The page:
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Brandon M. Kistler, Peter J. Fitschen, Sushant M. Ranadive, Bo Fernhall and Kenneth R. Wilund

The purpose of this study was to document the physiological changes that occur in a natural bodybuilder during prolonged contest preparation for a proqualifying contest. During the 26-week preparation, the athlete undertook a calorically restrictive diet with 2 days of elevated carbohydrate intake per week, increased cardiovascular (CV) training, and attempted to maintain resistance-training load. The athlete was weighed twice a week and body composition was measured monthly by DXA. At baseline and every 2 weeks following CV structure and function was measured using a combination of ultrasound, applanation tonometry, and heart rate variability (HRV). Cardiorespiratory performance was measured by VO2peak at baseline, 13 weeks, and 26 weeks. Body weight (88.6 to 73.3 Kg, R 2 = .99) and percent body fat (17.5 to 7.4%) were reduced during preparation. CV measurements including blood pressure (128/61 to 113/54mmHg), brachial pulse wave velocity (7.9 to 5.8m/s), and measures of wave reflection all improved. Indexed cardiac output was reduced (2.5 to 1.8L/m2) primarily due to a reduction in resting heart rate (71 to 44bpm), and despite an increase in ejection faction (57.9 to 63.9%). Assessment of HRV found a shift in the ratio of low to high frequency (209.2 to 30.9%). Absolute VO2 was minimally reduced despite weight loss resulting in an increase in relative VO2 (41.9 to 47.7ml/Kg). In general, this prolonged contest preparation technique helped the athlete to improve body composition and resulted in positive CV changes, suggesting that this method of contest preparation appears to be effective in natural male bodybuilders.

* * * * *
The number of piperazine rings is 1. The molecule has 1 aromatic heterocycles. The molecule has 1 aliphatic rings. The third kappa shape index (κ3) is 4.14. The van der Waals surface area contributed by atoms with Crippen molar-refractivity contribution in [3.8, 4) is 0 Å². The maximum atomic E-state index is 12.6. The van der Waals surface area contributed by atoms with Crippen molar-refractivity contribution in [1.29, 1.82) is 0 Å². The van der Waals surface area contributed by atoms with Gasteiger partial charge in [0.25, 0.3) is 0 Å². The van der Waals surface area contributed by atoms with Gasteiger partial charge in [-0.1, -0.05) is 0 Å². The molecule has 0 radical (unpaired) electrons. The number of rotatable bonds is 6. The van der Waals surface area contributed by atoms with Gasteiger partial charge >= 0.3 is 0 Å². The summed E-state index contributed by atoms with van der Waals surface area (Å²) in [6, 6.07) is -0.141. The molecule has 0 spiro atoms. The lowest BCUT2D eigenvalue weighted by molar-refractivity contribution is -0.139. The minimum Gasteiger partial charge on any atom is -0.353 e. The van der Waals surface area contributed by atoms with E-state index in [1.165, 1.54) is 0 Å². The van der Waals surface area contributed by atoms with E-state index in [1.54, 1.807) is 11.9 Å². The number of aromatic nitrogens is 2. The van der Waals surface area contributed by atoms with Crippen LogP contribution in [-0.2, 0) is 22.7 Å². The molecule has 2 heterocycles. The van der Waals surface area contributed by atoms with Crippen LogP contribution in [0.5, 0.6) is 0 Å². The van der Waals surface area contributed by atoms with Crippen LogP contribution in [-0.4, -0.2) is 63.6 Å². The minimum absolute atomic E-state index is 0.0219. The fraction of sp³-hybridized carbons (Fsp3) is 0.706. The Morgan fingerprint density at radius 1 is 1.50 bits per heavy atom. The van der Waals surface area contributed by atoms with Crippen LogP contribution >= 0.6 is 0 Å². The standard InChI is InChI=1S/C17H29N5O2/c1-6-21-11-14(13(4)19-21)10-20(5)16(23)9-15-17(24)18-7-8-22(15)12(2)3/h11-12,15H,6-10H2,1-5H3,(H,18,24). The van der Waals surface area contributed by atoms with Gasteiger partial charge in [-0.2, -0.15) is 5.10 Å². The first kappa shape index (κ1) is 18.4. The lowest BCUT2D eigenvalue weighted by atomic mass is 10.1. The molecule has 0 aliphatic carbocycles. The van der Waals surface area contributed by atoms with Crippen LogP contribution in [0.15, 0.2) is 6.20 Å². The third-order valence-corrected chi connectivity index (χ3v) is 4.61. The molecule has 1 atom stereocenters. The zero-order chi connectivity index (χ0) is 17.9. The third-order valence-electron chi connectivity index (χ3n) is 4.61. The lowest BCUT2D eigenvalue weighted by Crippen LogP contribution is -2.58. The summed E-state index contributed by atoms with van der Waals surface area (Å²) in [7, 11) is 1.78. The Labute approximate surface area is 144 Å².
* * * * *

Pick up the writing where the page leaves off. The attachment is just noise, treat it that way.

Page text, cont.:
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Katrina Wynnyk and Nancy Spencer-Cavaliere

The purpose of this qualitative case study was to explore children with disabilities’ social relationships and motivation to take part in sledge hockey. Harter’s (1978) theory of Competence Motivation was used as the conceptual framework. Ten children (1 girl and 9 boys) between ages 11–16 years, who experienced a range of disabilities, participated. Primary data were collected using semistructured interviews, participant observations, and field and reflective notes. The thematic analysis led to four themes: (a) coach feedback, (b) parental involvement, (c) skill and belonging, and (d) (dis)ability sport. The findings revealed that interactions with significant others contributed extensively to the participant’s perceptions of competence and motivation to participate, as did the sport’s competitive nature. The findings are discussed in the context of Harter’s theory and the children’s sport and adapted physical activity inclusion literature.

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Catriona A. Burdon, Nathan A. Johnson, Phillip G. Chapman, Ahmad Munir Che Muhamed and Helen T. O’Connor

Purpose:

The aim of this study was to measure the effect of environmental conditions and aid-station beverage-cooling practices on the temperature of competitor beverages.

Methods:

Environmental and beverage temperatures were measured at three cycling and two run course aid stations at the 2010 Langkawi, Malaysia (MA), and Port Macquarie, Australia (AU), Ironman triathlon events. To measure the specific effect of radiant temperature, additional fluid-filled (600 ml) drink bottles (n = 12) were cooled overnight (C) and then placed in direct sun (n = 6) or shade (n = 6) near to a cycle aid station at AU.